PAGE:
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creeping beauty

Wild Bristol: Creeping beauty

How do you get your fix of wildlife during the dull days of winter? Pete Dommett shares his method

Perhaps you fly off to see spectacular species in the welcome warmth of far-flung places. Maybe you make a pilgrimage down to the Somerset Levels to watch the starlings weave their magical murmurations. Or do you prefer a cosy night in with Sir David: his familiar and reassuringly hushed tones the background to some sumptuous Sunday-night telly? In the depths of a damp and dreary British winter, you’ve got to get your wild kicks where you can.

For me, it often happens during the ordinary doings of the day. While walking the dog the other morning, I saw a treecreeper. Regular readers of this page (I’m presuming there are some) may recall that, in last year’s December issue, I wrote about the city’s giant sequoia trees and their special relationship with this tiny woodland bird. To recap: treecreepers have adapted to roost in this imported species by digging out shallow scrapes in its soft bark. I’ve tried to witness this unique behaviour on several occasions, visiting woods in and around Bristol in the dead of night, but, while I’ve found a few likely-looking hollows (with tell-tale streaks of white guano beneath), I’ve yet to find one occupied by a sleeping ’creeper.

They’re not much easier to see during the day. Treecreepers are a common bird – they’ll be present in parks and patches of woodland all over Bristol – but they’re hard to spot. It was a movement that caught my eye (the dog didn’t see it: she was too busy interrogating squirrels), as something flew from the top of one tree to the bottom of another. Then I watched what appeared to be a feathered mouse scamper up* the trunk in ascending spirals.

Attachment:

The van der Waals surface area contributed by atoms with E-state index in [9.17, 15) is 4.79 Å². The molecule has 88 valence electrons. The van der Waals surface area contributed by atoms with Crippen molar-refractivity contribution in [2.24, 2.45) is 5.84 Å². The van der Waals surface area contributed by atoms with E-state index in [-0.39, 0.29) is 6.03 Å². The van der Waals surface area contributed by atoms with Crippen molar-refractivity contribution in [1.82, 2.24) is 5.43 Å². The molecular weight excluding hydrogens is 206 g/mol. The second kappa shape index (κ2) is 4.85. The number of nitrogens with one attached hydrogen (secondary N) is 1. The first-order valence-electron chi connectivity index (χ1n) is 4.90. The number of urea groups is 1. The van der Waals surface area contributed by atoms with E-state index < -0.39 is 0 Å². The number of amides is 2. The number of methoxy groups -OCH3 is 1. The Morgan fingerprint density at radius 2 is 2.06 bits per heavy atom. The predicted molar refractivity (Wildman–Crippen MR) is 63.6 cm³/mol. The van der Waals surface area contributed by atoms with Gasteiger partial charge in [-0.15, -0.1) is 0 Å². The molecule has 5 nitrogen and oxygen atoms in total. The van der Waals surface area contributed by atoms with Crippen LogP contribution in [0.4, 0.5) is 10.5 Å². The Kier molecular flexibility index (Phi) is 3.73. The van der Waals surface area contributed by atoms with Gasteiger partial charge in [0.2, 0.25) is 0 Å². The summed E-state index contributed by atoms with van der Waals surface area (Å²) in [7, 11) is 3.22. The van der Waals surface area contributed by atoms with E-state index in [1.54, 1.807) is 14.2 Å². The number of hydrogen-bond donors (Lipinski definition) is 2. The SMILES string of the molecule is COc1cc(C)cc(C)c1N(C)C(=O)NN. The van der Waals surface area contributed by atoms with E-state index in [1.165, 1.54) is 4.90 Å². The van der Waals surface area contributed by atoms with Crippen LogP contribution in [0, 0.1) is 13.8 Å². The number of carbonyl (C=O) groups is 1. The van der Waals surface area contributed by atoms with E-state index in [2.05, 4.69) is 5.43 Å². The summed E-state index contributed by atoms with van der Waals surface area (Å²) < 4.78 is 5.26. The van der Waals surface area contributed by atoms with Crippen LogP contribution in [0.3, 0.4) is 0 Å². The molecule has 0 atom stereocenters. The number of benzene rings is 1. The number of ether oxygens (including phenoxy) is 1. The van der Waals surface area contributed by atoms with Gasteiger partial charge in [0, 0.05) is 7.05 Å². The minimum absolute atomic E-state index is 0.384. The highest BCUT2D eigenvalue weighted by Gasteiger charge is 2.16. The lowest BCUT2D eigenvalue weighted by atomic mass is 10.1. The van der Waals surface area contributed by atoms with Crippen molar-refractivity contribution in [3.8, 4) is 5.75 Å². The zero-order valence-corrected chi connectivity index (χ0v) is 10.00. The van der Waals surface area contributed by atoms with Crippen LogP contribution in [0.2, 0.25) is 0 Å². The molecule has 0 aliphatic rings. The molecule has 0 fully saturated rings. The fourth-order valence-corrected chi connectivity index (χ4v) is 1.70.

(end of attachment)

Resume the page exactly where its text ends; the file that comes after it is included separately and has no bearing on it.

It was hard to keep track of the treecreeper as it climbed (or crept, I suppose) higher, tweezering beetles out of the cracks in the bark with its long, thin bill. Drawing on all the shades of the woodland – mottled browns with paler streaks – treecreepers are brilliantly camouflaged. Apart from their silvery-white undersides, that is. One theory suggests that the bird’s brightly contrasting belly reflects extra light into the nooks and crannies that they probe for insects. I don’t know if this is true, but I hope it is.

When it could go no further, the treecreeper fluttered to the base of a nearby birch and started again on its seemingly endless search for sustenance. Winter can be a difficult time for these birds. By opting not to migrate, they’re choosing to tough out the challenges that this season brings. Staying warm is one issue (which is where the sequoias and their insulating bark come in handy); finding enough to eat is another. Treecreepers will sometimes join forces with other small species – blue tits, long-tailed tits, wrens, goldcrests and nuthatches – to form feeding parties that roam the woodlands together. The more eyes there are to look out for food (and sparrowhawks), the better.

My meeting with the treecreeper may have been fleeting, but even the briefest of encounters with the natural world is enough to lift the greyest of February days and a mid-winter mood. Go out and get yourself a wild fix.

*Treecreepers always go up, never down – if you see a bird heading headfirst down a tree, it’s a nuthatch.

For Rosamond Dommett (22.10.31 – 04.12.19), who shared her love of birds with me.

August 2020
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